United States District Court, E.D. California
March 17, 2015
AVON DAVIES, Plaintiff,
M. DELAVEGA, et al., Defendants.
CAROLYN K. DELANEY, Magistrate Judge.
Plaintiff is a state prisoner proceeding in forma pauperis with an action for violation of civil rights under 42 U.S.C. § 1983. He has consented to have all matters in this action before a United States Magistrate Judge. See 28 U.S.C. 636(c). On December 17, 2014, plaintiff's complaint was dismissed with leave to file an amended complaint. Plaintiff has now filed an amended complaint.
The court is required to screen complaints brought by prisoners seeking relief against a governmental entity or officer or employee of a governmental entity. 28 U.S.C. § 1915A(a). The court must dismiss a complaint or portion thereof if the prisoner has raised claims that are legally "frivolous or malicious, " that fail to state a claim upon which relief may be granted, or that seek monetary relief from a defendant who is immune from such relief. 28 U.S.C. § 1915A(b)(1), (2).
A complaint, or portion thereof, should only be dismissed for failure to state a claim upon which relief may be granted if it appears beyond doubt that plaintiff can prove no set of facts in support of the claim or claims that would entitle him to relief. Hishon v. King & Spalding, 467 U.S. 69, 73 (1984) (citing Conley v. Gibson, 355 U.S. 41, 45-46 (1957)); Palmer v. Roosevelt Lake Log Owners Ass'n, 651 F.2d 1289, 1294 (9th Cir. 1981). In reviewing a complaint under this standard, the court must accept as true the allegations of the complaint in question, Hospital Bldg. Co. v. Rex Hosp. Trustees, 425 U.S. 738, 740 (1976), construe the pleading in the light most favorable to the plaintiff, and resolve all doubts in the plaintiff's favor, Jenkins v. McKeithen, 395 U.S. 411, 421 (1969).
The court finds the allegations in plaintiff's amended complaint so vague and conclusory that it fails to state a claim upon which relief can be granted. Although the Federal Rules adopt a flexible pleading policy, a complaint must give fair notice and state the elements of the claim plainly and succinctly. Jones v. Cmty. Redev. Agency, 733 F.2d 646, 649 (9th Cir. 1984). Plaintiff must allege with at least some degree of particularity overt acts which defendants engaged in that support plaintiff's claim. Id . Plaintiff's amended complaint must be dismissed. The court will, however, grant plaintiff one final opportunity to amend his complaint.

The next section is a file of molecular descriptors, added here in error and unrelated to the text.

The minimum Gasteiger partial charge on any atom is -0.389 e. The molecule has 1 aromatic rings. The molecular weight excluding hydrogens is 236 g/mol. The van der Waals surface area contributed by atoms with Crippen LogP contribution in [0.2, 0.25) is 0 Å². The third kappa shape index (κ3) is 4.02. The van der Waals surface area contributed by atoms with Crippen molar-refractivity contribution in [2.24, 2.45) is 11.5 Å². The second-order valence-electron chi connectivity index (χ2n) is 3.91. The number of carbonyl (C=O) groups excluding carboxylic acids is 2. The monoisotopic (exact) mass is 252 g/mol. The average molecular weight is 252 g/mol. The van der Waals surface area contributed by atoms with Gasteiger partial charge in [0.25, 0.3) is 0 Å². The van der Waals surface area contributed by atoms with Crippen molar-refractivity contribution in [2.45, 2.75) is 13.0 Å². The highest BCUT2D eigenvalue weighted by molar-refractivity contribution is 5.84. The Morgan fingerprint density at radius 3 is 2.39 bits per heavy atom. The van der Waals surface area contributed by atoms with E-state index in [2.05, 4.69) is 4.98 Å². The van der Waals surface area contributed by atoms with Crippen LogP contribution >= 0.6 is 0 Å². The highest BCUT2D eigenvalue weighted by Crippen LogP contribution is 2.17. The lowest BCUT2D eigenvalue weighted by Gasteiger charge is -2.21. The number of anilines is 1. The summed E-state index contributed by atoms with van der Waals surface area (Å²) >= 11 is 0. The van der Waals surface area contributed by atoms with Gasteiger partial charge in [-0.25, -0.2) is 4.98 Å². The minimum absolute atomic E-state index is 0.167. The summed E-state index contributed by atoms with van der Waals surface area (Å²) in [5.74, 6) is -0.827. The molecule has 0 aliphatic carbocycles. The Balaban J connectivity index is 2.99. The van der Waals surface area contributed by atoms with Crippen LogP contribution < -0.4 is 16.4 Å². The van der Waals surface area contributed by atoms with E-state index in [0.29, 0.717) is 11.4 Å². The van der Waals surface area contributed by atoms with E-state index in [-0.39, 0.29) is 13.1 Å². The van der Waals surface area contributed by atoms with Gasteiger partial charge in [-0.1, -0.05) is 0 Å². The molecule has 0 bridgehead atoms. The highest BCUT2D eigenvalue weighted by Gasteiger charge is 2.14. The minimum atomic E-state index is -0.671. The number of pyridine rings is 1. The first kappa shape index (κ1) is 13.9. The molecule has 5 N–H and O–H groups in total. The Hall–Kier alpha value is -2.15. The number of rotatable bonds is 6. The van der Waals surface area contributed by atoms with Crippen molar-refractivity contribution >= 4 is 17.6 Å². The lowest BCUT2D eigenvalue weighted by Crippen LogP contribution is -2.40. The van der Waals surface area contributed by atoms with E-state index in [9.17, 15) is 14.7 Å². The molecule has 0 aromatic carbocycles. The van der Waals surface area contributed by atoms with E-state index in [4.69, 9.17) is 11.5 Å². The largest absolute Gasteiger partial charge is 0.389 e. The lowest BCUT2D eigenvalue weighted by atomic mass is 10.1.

If plaintiff chooses to file a second amended complaint, plaintiff must demonstrate how the conditions complained of have resulted in a deprivation of plaintiff's federal constitutional or statutory rights. See Ellis v. Cassidy, 625 F.2d 227 (9th Cir. 1980). Plaintiff complains about the denial of adequate medical care. Plaintiff is informed that denial or delay of medical care for a prisoner's serious medical needs may constitute a violation of the prisoner's Eighth Amendment rights. Estelle v. Gamble, 429 U.S. 97, 104-05 (1976). An individual is liable for such a violation only when the individual is deliberately indifferent to a prisoner's serious medical needs. Id.
If plaintiff choses to file a second amended complaint, plaintiff must allege in specific terms how each named defendant is involved. There can be no liability under 42 U.S.C. § 1983 unless there is some affirmative link or connection between a defendant's actions and the claimed deprivation. Rizzo v. Goode, 423 U.S. 362 (1976); May v. Enomoto, 633 F.2d 164, 167 (9th Cir. 1980); Johnson v. Duffy, 588 F.2d 740, 743 (9th Cir. 1978). Furthermore, vague and conclusory allegations of official participation in civil rights violations are not sufficient. Ivey v. Board of Regents, 673 F.2d 266, 268 (9th Cir. 1982).
In addition, plaintiff is informed that the court cannot refer to a prior pleading in order to make plaintiff's second amended complaint complete. Local Rule 220 requires that an amended complaint be complete in itself without reference to any prior pleading. This is because, as a general rule, an amended complaint supersedes the original complaint. See Loux v. Rhay, 375 F.2d 55, 57 (9th Cir. 1967). Once plaintiff files a second amended complaint, the original pleading no longer serves any function in the case. Therefore, in a second amended complaint, as in an original complaint, each claim and the involvement of each defendant must be sufficiently alleged.
Finally, the court notes that plaintiff has filed two motions for preliminary injunctive relief. Because no defendants have been served with process, the court does not have jurisdiction to issue any orders granting preliminary injunctive relief. Therefore, plaintiff's motions will be denied without prejudice to renewal after a defendant has been served with process.
In accordance with the above, IT IS HEREBY ORDERED that:
1. Plaintiff's amended complaint is dismissed.
2. Plaintiff is granted thirty days from the date of service of this order to file a second amended complaint that complies with the requirements of this order, the Civil Rights Act, the Federal Rules of Civil Procedure, and the Local Rules of Practice; the second amended complaint must bear the docket number assigned this case and must be labeled "Second Amended Complaint"; plaintiff must file an original and two copies of the second amended complaint; failure to file a second amended complaint in accordance with this order will result in a recommendation that this action be dismissed.
3. Plaintiff's motions for preliminary injunctive relief (ECF Nos. 22 & 23) are denied without prejudice to renewal after a defendant has been served with process.